Futurus wants to turn your car's whole windscreen into an AR display
Heads-up displays have all kinds of potential applications, but what if your car's entire windscreen was a gigantic mixed reality display, capable of overlaying all manner of graphics and animations over the view forward and even acting as a movie screen for passengers?
Beijing-based company Futurus believes the cars of the near future will roll with all-singing, all-dancing augmented reality windscreens, and says it's ready to present the light field projection technology that'll make it all possible at CES 2020 next month.
Offering a field of view up to 60 degrees, resolution of 80 pixels/degree and luminance up to 15,000 nits, these displays could be used to highlight hazards detected by the car's systems, illuminate lane divisions, paint navigation directions directly onto the driver's view of the road, and even replace the infotainment screen as the primary interface for phone and media connectivity.
Futurus says it could act as a giant entertainment screen for passengers, operating in a way that doesn't allow the driver to see what everyone else can in order not to distract them.
It could also, these mockup photos appear to suggest, be responsible for the projection of little helper avatars to personify the in-car voice assistance systems. Great, soon your Mustang will have its very own Clippy to annoy you. "It looks like you're trying to do a burnout. Would you like some help?"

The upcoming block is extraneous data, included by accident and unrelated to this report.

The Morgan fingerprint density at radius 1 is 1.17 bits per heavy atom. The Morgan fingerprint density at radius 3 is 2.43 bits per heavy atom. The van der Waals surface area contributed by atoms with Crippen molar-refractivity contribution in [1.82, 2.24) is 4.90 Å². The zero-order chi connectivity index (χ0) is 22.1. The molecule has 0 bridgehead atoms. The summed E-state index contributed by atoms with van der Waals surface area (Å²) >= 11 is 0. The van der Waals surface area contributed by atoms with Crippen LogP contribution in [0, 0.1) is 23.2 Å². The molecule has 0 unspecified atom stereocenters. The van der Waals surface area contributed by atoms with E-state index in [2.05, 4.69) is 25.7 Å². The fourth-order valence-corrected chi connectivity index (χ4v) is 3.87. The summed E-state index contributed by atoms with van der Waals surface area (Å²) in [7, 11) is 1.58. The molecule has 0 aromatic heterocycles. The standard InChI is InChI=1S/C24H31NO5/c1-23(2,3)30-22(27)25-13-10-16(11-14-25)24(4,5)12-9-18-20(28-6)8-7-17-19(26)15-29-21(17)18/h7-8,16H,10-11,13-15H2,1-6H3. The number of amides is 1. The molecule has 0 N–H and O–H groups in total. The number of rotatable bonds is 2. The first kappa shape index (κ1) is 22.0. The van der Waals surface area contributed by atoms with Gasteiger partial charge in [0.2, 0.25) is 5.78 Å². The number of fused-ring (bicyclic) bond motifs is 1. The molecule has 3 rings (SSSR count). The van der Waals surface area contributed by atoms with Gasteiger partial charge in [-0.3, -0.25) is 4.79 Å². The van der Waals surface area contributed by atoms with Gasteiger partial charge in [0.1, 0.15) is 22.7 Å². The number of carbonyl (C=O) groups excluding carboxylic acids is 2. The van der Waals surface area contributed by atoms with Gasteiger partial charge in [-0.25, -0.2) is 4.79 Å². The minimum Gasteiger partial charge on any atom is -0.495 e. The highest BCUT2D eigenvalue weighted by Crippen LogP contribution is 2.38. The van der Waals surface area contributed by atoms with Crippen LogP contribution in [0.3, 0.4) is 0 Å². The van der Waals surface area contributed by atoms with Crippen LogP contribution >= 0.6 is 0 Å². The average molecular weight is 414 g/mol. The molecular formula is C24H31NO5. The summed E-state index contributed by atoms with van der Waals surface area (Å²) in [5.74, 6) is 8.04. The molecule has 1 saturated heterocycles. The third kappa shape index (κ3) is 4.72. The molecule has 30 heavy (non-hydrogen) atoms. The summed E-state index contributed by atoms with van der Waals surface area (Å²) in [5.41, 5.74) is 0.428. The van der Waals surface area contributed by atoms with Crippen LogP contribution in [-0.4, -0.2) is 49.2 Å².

The ability to fill your entire windshield with dancing digital candy could be a safety benefit, Futurus claims. It could also, of course, be a giant liability if the system glitches out and throws up a blue screen of literal death as you're trying to change lanes on the freeway. And while it's cool that it can highlight potential hazards and pedestrians, it'd jolly well better be 99.999 percent accurate in that task, or else it could actively hide other pedestrians it didn't detect simply by omitting them from the graphics. I sure wouldn't want to defend that kind of technology fail in a death by negligence lawsuit.
Futurus tells us it "cannot disclose" at this time the names of the "world's most famous automobile manufacturers" it's been working with to "get this product into mass production." It would appear prudent to be skeptical, at least until we've seen how it works in the flesh, but we also can't rule out the possibility that it'll be a super cool gadget that'll start popping up on high-end autos within a few years.
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